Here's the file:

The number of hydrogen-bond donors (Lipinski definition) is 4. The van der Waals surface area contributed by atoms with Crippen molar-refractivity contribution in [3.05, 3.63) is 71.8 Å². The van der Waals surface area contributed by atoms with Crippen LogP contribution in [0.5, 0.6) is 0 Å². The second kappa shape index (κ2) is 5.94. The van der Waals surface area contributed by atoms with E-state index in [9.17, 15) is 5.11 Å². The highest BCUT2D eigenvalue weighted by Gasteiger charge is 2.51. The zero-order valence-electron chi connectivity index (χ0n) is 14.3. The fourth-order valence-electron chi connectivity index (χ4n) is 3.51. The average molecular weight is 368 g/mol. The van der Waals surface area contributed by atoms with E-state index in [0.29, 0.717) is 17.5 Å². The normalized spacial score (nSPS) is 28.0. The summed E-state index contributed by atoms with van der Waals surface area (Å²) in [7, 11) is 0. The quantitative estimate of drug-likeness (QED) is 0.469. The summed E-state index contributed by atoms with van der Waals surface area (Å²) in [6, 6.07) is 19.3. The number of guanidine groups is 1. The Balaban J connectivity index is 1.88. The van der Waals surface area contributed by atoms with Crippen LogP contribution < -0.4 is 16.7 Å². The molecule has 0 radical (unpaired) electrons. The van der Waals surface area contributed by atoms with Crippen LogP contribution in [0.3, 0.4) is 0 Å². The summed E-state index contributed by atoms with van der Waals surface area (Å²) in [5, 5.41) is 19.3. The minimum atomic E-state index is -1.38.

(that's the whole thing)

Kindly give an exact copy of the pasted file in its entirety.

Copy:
The number of hydrogen-bond donors (Lipinski definition) is 4. The van der Waals surface area contributed by atoms with Crippen molar-refractivity contribution in [3.05, 3.63) is 71.8 Å². The van der Waals surface area contributed by atoms with Crippen LogP contribution in [0.5, 0.6) is 0 Å². The second kappa shape index (κ2) is 5.94. The van der Waals surface area contributed by atoms with E-state index in [9.17, 15) is 5.11 Å². The highest BCUT2D eigenvalue weighted by Gasteiger charge is 2.51. The zero-order valence-electron chi connectivity index (χ0n) is 14.3. The fourth-order valence-electron chi connectivity index (χ4n) is 3.51. The average molecular weight is 368 g/mol. The van der Waals surface area contributed by atoms with E-state index in [0.29, 0.717) is 17.5 Å². The normalized spacial score (nSPS) is 28.0. The summed E-state index contributed by atoms with van der Waals surface area (Å²) in [7, 11) is 0. The quantitative estimate of drug-likeness (QED) is 0.469. The summed E-state index contributed by atoms with van der Waals surface area (Å²) in [6, 6.07) is 19.3. The number of guanidine groups is 1. The Balaban J connectivity index is 1.88. The van der Waals surface area contributed by atoms with Crippen LogP contribution < -0.4 is 16.7 Å². The molecule has 0 radical (unpaired) electrons. The van der Waals surface area contributed by atoms with Crippen LogP contribution in [0.3, 0.4) is 0 Å². The summed E-state index contributed by atoms with van der Waals surface area (Å²) in [5, 5.41) is 19.3. The minimum atomic E-state index is -1.38.